domain.com

and then you set up services on it that you require:

www.domain.com
smtp.domain.com
pop.domain.com
ftp.domain.com
irc.domain.com

etc

The fact that web server software usually assumes that you'll have a website directly at domain.com is a quirk that you can easily correct. You could just as easily have the mail server there or something else, or nothing.

tedster




msg:3103657
 6:53 pm on Sep 30, 2006 (gmt 0)

OK - is there hope for this thread? Any other tips to improve ranking -- besides making sure we don't have a "no-www" and "with-www" problem? (And that issue is already discussed in another long thread [webmasterworld.com]).

My own "tip", especially for a relatively new site, would be not to target those big one-word "trophy" rankings. First, we may well go beyond Google's limits in our efforts -- then we trip a filter or even get a spam penalty. And second, a lot of that traffic my not help our business and only cost us bandwidth.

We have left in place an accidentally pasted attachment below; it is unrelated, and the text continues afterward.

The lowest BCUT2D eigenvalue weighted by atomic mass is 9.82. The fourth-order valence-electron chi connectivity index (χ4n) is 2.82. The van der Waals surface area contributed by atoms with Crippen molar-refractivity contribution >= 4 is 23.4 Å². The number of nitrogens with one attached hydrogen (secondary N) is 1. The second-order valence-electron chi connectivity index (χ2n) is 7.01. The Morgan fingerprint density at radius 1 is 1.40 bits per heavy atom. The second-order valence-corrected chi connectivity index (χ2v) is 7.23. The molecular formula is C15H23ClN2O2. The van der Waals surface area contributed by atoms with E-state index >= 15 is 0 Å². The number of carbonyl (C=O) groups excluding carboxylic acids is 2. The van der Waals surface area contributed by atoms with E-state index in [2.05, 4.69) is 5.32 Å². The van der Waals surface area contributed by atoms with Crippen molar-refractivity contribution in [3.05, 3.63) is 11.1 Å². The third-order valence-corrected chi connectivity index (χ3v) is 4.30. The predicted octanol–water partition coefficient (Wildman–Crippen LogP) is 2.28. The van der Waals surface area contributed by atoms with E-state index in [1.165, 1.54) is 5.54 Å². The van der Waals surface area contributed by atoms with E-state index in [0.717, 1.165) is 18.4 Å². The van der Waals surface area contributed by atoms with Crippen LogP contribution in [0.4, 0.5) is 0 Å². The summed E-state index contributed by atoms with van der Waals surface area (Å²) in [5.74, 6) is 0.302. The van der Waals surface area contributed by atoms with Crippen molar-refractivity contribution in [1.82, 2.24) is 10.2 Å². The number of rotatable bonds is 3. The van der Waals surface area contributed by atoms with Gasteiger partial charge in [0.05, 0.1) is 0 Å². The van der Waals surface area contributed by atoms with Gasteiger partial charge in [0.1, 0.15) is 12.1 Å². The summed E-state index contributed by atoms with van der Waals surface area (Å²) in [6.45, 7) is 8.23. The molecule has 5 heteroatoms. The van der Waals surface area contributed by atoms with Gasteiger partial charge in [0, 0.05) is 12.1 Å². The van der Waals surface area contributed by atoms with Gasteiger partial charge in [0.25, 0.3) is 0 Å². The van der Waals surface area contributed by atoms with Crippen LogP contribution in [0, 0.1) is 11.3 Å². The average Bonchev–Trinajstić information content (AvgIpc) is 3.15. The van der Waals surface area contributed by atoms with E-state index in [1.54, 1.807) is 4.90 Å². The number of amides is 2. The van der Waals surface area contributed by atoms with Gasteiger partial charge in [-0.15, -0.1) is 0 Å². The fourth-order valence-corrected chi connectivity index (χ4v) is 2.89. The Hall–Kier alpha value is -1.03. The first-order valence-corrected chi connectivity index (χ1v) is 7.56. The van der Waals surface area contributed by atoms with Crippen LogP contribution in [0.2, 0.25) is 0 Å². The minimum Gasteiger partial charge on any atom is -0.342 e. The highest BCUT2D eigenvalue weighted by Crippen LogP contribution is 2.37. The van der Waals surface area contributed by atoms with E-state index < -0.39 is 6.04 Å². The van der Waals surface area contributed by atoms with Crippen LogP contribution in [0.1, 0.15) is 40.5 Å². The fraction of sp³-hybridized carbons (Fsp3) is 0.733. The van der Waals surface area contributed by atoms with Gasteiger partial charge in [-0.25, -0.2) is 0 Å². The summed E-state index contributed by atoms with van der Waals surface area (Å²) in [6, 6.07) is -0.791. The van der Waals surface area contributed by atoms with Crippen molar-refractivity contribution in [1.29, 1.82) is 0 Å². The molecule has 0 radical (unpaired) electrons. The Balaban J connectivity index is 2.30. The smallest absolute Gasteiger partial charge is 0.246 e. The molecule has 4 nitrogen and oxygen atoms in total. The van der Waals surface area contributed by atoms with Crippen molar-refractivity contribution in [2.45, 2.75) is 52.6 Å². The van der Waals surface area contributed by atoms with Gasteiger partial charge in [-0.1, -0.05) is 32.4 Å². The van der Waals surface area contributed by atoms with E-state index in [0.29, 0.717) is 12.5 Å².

So instead, we should structure our site, our code and our server for the greatest possible clarity over all, not just around one keyword. In that way, we will be ranked for a wide variety of searches, some we never even dreamed of - not even prowling through Wordtracker results. Some of our most valuable and lucrative rankings can end up coming from unpredicted directions.

But of course, in order to know this (and here comes tip #2) we must watch our server logs at least as much as we watch our Google rankings and [site:] results. Probably a lot more. Worrying too much about [site:] results and trying to make them look clean can be a big mistake. We might even end up making ill-advised changes that only harm things on Google.